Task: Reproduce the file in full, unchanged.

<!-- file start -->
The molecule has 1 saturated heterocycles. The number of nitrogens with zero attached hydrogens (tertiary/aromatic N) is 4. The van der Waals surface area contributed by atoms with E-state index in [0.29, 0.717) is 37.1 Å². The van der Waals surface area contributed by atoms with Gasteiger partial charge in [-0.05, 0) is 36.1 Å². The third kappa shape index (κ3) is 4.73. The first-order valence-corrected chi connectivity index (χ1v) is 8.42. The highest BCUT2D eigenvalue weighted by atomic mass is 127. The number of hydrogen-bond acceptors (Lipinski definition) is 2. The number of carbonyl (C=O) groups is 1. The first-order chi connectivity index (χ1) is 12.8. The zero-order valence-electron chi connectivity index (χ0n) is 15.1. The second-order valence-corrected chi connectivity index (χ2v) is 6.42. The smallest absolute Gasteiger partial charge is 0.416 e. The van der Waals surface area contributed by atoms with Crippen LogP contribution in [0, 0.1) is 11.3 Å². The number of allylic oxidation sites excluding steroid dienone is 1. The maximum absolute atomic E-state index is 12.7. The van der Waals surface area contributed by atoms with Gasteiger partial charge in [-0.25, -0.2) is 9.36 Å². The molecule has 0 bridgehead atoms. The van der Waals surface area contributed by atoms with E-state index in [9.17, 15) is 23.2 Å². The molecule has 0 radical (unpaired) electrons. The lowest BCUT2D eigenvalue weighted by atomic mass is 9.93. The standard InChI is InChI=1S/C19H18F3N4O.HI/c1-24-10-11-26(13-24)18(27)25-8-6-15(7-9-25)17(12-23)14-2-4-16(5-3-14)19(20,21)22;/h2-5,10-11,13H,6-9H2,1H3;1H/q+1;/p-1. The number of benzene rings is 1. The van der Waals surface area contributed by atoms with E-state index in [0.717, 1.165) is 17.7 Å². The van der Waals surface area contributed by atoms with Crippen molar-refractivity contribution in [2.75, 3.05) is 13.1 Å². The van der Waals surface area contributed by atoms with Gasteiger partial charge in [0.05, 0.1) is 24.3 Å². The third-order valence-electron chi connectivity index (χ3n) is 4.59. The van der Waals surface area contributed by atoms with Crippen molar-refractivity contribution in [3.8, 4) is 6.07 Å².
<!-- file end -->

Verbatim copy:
The molecule has 1 saturated heterocycles. The number of nitrogens with zero attached hydrogens (tertiary/aromatic N) is 4. The van der Waals surface area contributed by atoms with E-state index in [0.29, 0.717) is 37.1 Å². The van der Waals surface area contributed by atoms with Gasteiger partial charge in [-0.05, 0) is 36.1 Å². The third kappa shape index (κ3) is 4.73. The first-order valence-corrected chi connectivity index (χ1v) is 8.42. The highest BCUT2D eigenvalue weighted by atomic mass is 127. The number of hydrogen-bond acceptors (Lipinski definition) is 2. The number of carbonyl (C=O) groups is 1. The first-order chi connectivity index (χ1) is 12.8. The zero-order valence-electron chi connectivity index (χ0n) is 15.1. The second-order valence-corrected chi connectivity index (χ2v) is 6.42. The smallest absolute Gasteiger partial charge is 0.416 e. The van der Waals surface area contributed by atoms with Crippen LogP contribution in [0, 0.1) is 11.3 Å². The number of allylic oxidation sites excluding steroid dienone is 1. The maximum absolute atomic E-state index is 12.7. The van der Waals surface area contributed by atoms with Gasteiger partial charge in [-0.25, -0.2) is 9.36 Å². The molecule has 0 bridgehead atoms. The van der Waals surface area contributed by atoms with E-state index in [9.17, 15) is 23.2 Å². The molecule has 0 radical (unpaired) electrons. The lowest BCUT2D eigenvalue weighted by atomic mass is 9.93. The standard InChI is InChI=1S/C19H18F3N4O.HI/c1-24-10-11-26(13-24)18(27)25-8-6-15(7-9-25)17(12-23)14-2-4-16(5-3-14)19(20,21)22;/h2-5,10-11,13H,6-9H2,1H3;1H/q+1;/p-1. The number of benzene rings is 1. The van der Waals surface area contributed by atoms with E-state index in [0.717, 1.165) is 17.7 Å². The van der Waals surface area contributed by atoms with Crippen molar-refractivity contribution in [2.75, 3.05) is 13.1 Å². The van der Waals surface area contributed by atoms with Gasteiger partial charge in [0.05, 0.1) is 24.3 Å². The third-order valence-electron chi connectivity index (χ3n) is 4.59. The van der Waals surface area contributed by atoms with Crippen molar-refractivity contribution in [3.8, 4) is 6.07 Å².